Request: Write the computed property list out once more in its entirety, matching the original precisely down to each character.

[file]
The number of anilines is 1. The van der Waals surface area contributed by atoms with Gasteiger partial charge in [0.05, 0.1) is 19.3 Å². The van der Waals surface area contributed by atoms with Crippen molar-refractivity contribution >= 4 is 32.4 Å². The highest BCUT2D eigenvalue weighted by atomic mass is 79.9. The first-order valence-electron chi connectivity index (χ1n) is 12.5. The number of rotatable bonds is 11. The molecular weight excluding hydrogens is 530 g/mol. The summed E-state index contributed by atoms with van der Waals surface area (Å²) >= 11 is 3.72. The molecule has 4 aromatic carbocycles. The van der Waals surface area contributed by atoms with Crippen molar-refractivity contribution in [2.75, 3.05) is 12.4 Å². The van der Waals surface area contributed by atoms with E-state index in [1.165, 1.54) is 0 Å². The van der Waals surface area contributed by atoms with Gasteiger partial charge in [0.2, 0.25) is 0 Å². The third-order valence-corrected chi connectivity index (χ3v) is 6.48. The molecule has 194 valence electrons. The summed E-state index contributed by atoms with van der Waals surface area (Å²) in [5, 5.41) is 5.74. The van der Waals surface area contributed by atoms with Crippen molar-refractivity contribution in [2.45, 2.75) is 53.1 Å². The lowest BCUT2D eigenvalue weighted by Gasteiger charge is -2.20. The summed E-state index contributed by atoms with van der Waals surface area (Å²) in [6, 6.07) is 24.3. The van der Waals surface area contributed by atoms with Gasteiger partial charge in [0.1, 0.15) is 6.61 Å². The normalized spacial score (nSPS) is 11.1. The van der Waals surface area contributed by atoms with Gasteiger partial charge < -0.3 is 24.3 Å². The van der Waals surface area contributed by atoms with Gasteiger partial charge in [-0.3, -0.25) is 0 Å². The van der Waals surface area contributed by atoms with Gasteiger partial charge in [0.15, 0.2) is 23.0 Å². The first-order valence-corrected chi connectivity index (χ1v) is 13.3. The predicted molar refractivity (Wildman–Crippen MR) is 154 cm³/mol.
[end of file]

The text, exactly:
The number of anilines is 1. The van der Waals surface area contributed by atoms with Gasteiger partial charge in [0.05, 0.1) is 19.3 Å². The van der Waals surface area contributed by atoms with Crippen molar-refractivity contribution >= 4 is 32.4 Å². The highest BCUT2D eigenvalue weighted by atomic mass is 79.9. The first-order valence-electron chi connectivity index (χ1n) is 12.5. The number of rotatable bonds is 11. The molecular weight excluding hydrogens is 530 g/mol. The summed E-state index contributed by atoms with van der Waals surface area (Å²) >= 11 is 3.72. The molecule has 4 aromatic carbocycles. The van der Waals surface area contributed by atoms with Crippen molar-refractivity contribution in [2.75, 3.05) is 12.4 Å². The van der Waals surface area contributed by atoms with E-state index in [1.165, 1.54) is 0 Å². The van der Waals surface area contributed by atoms with Gasteiger partial charge in [0.2, 0.25) is 0 Å². The third-order valence-corrected chi connectivity index (χ3v) is 6.48. The molecule has 194 valence electrons. The summed E-state index contributed by atoms with van der Waals surface area (Å²) in [5, 5.41) is 5.74. The van der Waals surface area contributed by atoms with Crippen molar-refractivity contribution in [2.45, 2.75) is 53.1 Å². The lowest BCUT2D eigenvalue weighted by Gasteiger charge is -2.20. The summed E-state index contributed by atoms with van der Waals surface area (Å²) in [6, 6.07) is 24.3. The van der Waals surface area contributed by atoms with Gasteiger partial charge in [0.1, 0.15) is 6.61 Å². The normalized spacial score (nSPS) is 11.1. The van der Waals surface area contributed by atoms with Gasteiger partial charge < -0.3 is 24.3 Å². The van der Waals surface area contributed by atoms with Gasteiger partial charge in [-0.3, -0.25) is 0 Å². The van der Waals surface area contributed by atoms with Gasteiger partial charge in [0.15, 0.2) is 23.0 Å². The first-order valence-corrected chi connectivity index (χ1v) is 13.3. The predicted molar refractivity (Wildman–Crippen MR) is 154 cm³/mol.